Daphne Bramham: Healthy communities require more than medical care
Canadians have among the highest life expectancy in the world even though it dipped slightly in 2020 due to the pandemic and, for British Columbian men, has been dropping due to the continuing epidemic of illicit drug overdoses.
That’s slim consolation to the millions of Canadians who have no family doctor, whose wait times for surgeries, cancer treatments and other procedures fall far outside the guidelines, or to those who have waited unconscionably long hours in emergency rooms.
The point is that Canada has done a lot of things right. But despite what the premiers, territorial leaders and others might suggest, maintaining a healthy population requires more than just pouring more money into medical care.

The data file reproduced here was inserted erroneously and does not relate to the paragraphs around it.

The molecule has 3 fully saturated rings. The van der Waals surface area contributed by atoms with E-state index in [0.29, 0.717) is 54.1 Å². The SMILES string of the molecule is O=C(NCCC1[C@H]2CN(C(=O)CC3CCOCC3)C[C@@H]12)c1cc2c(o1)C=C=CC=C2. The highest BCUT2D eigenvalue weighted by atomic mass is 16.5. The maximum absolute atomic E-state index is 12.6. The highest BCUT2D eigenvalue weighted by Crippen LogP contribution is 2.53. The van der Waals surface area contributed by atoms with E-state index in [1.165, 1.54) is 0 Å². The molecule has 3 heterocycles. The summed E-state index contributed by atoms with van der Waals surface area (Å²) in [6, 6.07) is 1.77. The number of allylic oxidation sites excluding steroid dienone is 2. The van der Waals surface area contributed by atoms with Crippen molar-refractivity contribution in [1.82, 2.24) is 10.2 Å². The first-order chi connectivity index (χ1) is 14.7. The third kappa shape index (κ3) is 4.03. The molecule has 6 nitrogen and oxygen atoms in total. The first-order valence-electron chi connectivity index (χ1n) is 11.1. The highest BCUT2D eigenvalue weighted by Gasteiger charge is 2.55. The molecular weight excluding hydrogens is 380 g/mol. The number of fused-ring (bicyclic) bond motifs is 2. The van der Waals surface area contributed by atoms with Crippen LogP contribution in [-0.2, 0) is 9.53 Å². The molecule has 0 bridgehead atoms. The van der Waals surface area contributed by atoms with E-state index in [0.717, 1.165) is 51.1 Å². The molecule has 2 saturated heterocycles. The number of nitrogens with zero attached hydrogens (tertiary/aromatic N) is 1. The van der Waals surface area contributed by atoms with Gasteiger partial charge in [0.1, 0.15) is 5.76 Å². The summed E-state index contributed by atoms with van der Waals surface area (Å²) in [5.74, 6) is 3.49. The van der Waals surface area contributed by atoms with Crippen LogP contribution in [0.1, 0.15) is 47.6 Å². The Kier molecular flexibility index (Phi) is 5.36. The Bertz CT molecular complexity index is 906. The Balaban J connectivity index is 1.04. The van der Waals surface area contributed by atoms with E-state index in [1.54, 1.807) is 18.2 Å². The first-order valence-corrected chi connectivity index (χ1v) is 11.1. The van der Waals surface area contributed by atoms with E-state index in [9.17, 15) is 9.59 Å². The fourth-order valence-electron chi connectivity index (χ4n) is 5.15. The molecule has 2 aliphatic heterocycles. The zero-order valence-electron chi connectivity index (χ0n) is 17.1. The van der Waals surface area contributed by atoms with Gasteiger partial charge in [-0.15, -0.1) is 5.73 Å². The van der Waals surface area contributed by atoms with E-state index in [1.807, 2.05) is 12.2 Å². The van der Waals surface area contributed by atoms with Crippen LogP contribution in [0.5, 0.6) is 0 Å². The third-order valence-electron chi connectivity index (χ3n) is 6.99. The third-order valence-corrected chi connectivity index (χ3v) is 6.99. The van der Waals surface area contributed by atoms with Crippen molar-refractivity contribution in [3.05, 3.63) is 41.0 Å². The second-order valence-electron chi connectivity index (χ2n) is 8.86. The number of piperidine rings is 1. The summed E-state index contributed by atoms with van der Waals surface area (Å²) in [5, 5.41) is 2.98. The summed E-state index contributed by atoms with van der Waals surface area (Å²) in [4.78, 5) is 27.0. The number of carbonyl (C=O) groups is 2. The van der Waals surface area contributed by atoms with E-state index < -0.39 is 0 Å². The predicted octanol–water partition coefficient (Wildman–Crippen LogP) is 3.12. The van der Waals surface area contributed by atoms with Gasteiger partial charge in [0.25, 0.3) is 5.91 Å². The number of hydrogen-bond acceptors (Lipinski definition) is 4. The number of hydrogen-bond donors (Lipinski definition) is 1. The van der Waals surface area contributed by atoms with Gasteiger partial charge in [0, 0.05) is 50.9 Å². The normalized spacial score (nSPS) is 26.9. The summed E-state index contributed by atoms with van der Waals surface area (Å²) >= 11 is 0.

Counterintuitively, there is evidence suggesting that Canadians’ health might improve if less were spent on hospitals, doctors and drugs and more invested in addressing the root causes of ill health.
Health Canada has long acknowledged that, genetics aside, health is determined by a range of social, economic and behavioural factors. Among those are: poverty, homelessness, childhood trauma, gender, ethnicity, education, and what kind of work we do.
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